Why Writing Poetry is NOT Like Birthing a Real Baby

The metaphor works. I’ve often used it myself as a sort of crutch device to explain the writer’s life to non-writers. I sometimes refer to my finished poems as my babies.

My poems, which are mostly not confessional in the technical, poetic sense of the term, do have my DNA smeared all over them. Poems are “birthed” in a sense. Read Sylvia Plath. When I read her poems I feel I am a midwife-in-training or sometimes a helpless bystander as she spreads and stuns me with words.

But while I totally “get” the metaphor and contribute to its legitimacy myself, I think it is most helpful to me to remember that writing poetry is in many ways NOT the same experience as actual childbirth and parenting. Poetry is not rocket science either. It’s not the cure for actual cancer, just looming invisible cancers of thought perhaps, crises of belief perhaps. For me, poetry is as physically essential as eating and sleeping, yet I think that many of us who are teachers, plumbers, stock brokers, pastors, salesmen could claim the same enrichment in our lives from pursuing the work we were created to pursue.

Poets aren’t special or closer to the birthing experience than other people are. We remember the smells, the sounds, the lights that were too bright, the faded yellow floral print on the rocker-recliner that our husbands slept on. We might have more aptly named the fear we felt as our own bodies lifted out of themselves and delivered a son or a daughter. But we are as tied to the communal nature of most of our actual life experiences as bakers of cupcakes or sweepers of streets are.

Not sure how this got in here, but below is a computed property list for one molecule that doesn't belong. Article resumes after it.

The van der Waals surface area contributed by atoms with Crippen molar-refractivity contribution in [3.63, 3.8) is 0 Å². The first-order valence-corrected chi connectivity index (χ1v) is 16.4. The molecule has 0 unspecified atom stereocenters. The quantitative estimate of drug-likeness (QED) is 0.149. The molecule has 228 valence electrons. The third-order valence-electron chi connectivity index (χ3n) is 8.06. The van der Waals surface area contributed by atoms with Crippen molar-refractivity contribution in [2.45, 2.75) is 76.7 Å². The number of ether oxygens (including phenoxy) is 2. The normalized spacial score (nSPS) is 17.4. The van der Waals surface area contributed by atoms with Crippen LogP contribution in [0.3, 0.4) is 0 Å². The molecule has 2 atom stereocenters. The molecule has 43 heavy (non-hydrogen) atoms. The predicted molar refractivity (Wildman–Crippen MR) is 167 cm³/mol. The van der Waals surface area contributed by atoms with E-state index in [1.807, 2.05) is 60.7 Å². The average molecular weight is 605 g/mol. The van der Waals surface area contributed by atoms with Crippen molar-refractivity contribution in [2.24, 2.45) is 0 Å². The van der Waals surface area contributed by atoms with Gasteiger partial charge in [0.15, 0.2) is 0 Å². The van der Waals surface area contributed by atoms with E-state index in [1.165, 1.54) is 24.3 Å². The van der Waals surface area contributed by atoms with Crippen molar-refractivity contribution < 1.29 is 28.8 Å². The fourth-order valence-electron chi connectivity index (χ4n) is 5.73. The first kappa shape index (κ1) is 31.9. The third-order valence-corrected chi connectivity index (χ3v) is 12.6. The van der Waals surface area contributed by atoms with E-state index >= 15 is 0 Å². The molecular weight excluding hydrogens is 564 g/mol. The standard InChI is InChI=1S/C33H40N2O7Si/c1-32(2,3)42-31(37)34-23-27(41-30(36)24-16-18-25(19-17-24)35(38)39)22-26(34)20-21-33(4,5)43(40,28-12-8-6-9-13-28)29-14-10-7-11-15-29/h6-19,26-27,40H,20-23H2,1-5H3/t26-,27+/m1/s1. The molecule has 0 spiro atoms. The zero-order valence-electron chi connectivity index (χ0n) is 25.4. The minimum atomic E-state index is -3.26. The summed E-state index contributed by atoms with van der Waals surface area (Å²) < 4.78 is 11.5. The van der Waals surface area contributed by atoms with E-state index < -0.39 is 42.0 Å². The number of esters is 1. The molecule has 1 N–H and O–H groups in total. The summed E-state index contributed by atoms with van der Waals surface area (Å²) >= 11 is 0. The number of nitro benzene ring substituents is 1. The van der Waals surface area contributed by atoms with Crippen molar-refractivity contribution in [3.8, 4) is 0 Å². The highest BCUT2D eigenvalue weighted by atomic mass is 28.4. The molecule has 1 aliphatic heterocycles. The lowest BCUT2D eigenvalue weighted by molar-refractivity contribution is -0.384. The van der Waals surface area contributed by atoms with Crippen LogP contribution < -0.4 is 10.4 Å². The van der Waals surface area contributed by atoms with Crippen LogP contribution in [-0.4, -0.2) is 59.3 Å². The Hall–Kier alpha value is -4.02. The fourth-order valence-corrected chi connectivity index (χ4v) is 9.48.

And the work that we do, is more like, well, actual work, than it is a mountaintop threshold of pain or joy. It’s a work that teems with insignificance and the ever-dwindling audience. Insignificance is not the same thing as lack of confidence. Through insignificance I find my true attachments in this life, my place. And the rejection slips are easier to stomach, because, these word-wields on the page are not actually me, nor are they actually my children. In a small way they are, yet in a much vaster way they are not. They are poems. Artifacts of work that I choose to do. They don’t feed people or make them happier (except perhaps momentarily). Knowing this frees me up to write, to work. To exist in relationship with myself in a field of interdependence. To determine when I must hit the DELETE button or start over.